Copyright 2001 Cahners Business Information, Inc.

--This text refers to an out of print or unavailable edition of this title.

More from Rick Bragg
Rick Bragg's memoirs are lush with narratives about manhood, fathers and sons, families, and the changing face of the rural South. Visit Amazon's Rick Bragg Page.

Product Details

  • Paperback: 259 pages
  • Publisher: Vintage; Reprint edition (August 13, 2002)
  • Language: English
  • ISBN-10: 0375724443
  • ISBN-13: 978-0375724442
  • Product Dimensions: 5.2 x 0.5 x 8 inches
  • Shipping Weight: 6.4 ounces (View shipping rates and policies)
  • Average Customer Review: 4.7 out of 5 stars  See all reviews (190 customer reviews)
  • Amazon Best Sellers Rank: #37,109 in Books (See Top 100 in Books)

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Customer Reviews

Most Helpful Customer Reviews

41 of 41 people found the following review helpful By Paula Hess on August 27, 2001
Format: Hardcover
I fell in love with Rick Bragg's writing in All Over but the Shoutin' and didn't think he could ever surpass it. I was very wrong. I started Ava's Man yesterday afternoon and didn't stop till I was finished. With the story of his mother in Shoutin I learned how it was to grow up in the south with his mother, 3 brothers and an alcoholic father who was never around. I wondered at the time where his mother got her backbone from and in Ava's Man I found out. His maternal grandfather, Charles Bundrum, was a true man of the south. He raised 7 children during the depression with little or no money and he raised them all solid. He had to move his family 21 times to keep one step ahead of poverty. He worked where ever there was work and he made moonshine. He lived his life as a man and loved his family. Charles could have been an angry man but , he wasn't. He was a legend in his own time and I am so glad that Mr Bragg took the time to tell his story. This is a great piece of southeren literature with almost lyrical prose that will be very hard to forget.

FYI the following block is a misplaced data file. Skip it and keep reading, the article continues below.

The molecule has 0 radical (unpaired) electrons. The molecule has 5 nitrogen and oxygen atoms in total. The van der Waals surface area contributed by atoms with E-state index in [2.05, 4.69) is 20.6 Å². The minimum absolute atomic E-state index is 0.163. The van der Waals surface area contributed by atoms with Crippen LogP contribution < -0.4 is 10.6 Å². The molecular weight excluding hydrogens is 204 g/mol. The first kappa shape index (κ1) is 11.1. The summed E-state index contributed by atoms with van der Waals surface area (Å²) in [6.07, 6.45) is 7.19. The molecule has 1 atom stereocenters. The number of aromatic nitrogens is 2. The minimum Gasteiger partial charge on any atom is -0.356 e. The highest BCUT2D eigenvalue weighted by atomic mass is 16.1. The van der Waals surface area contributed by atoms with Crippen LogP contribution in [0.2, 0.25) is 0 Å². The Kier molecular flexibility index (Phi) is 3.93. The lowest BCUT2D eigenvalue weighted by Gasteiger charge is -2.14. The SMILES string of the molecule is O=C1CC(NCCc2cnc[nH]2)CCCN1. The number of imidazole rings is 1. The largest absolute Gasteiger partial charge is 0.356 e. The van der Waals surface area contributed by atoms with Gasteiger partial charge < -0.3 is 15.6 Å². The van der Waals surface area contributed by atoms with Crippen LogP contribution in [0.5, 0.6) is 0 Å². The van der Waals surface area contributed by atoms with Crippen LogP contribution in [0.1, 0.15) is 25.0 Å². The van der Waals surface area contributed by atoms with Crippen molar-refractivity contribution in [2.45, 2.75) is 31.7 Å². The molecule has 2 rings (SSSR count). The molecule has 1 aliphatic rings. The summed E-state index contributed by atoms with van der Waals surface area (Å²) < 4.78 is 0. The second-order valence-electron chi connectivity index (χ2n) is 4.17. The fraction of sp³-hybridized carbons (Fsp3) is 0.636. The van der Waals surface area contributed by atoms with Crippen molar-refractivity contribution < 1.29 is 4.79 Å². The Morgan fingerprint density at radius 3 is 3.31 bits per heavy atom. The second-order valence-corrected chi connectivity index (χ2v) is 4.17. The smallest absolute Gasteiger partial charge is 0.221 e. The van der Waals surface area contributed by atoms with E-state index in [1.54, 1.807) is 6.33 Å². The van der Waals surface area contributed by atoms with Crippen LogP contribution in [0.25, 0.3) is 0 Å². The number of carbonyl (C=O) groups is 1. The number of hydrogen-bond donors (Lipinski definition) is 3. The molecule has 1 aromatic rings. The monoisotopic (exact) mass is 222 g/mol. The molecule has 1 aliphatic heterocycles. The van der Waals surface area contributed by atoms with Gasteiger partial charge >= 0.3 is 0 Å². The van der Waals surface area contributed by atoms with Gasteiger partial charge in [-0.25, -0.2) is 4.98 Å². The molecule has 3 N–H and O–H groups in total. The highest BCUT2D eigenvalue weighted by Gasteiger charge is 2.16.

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22 of 22 people found the following review helpful By Bruce J. Wasser on February 16, 2002
Format: Hardcover
As impossible as it may seem, Rick Bragg's soaring, compelling and inspiring "Ava's Man," his account of the life and time of his maternal grandfather, eclipses "All Over but the Shoutin.'" I find it difficult to describe the impact this astounding memoir had on me; I can honestly tell you that I have never wept or laughed (often simultaneously) over the pages of a book as I did while reading "Ava's Man." This work contains more raw material on what life should mean to us and how to live that life than most undergraduate educations. Through handsomely crafted anecdotes, Bragg has constructed a unique homage -- to a person, place and time which have passed from the American scene. As we learn who Charlie Bundrum was, what motivated him and how deeply he influenced those who loved and respected him, we discover a genuine American archtype by which we can measure our own lives. A memoir Americans will treasure for decades to come, its author has now elevated himself to the highest level of our national letters.
The introduction and epilogue alone richly outline the Charlie Bundrum's essential qualities. A powerful roofer and talented distiller, an angry, violent man who desperately loved and protected his family, a fiercely resilient man who disdained societal restrictions, Charlie Bundrum would be painfully out of place in the modern South. "It is only when you compare him with today...that he seems larger than life. The difference between then and now is his complete lack of shame. He was not ashamed of his clothes, his speech, his life. He not only thrived, he gloried in it."
Rick Bragg describes his grandfather as a man "whose wings never quite fit him.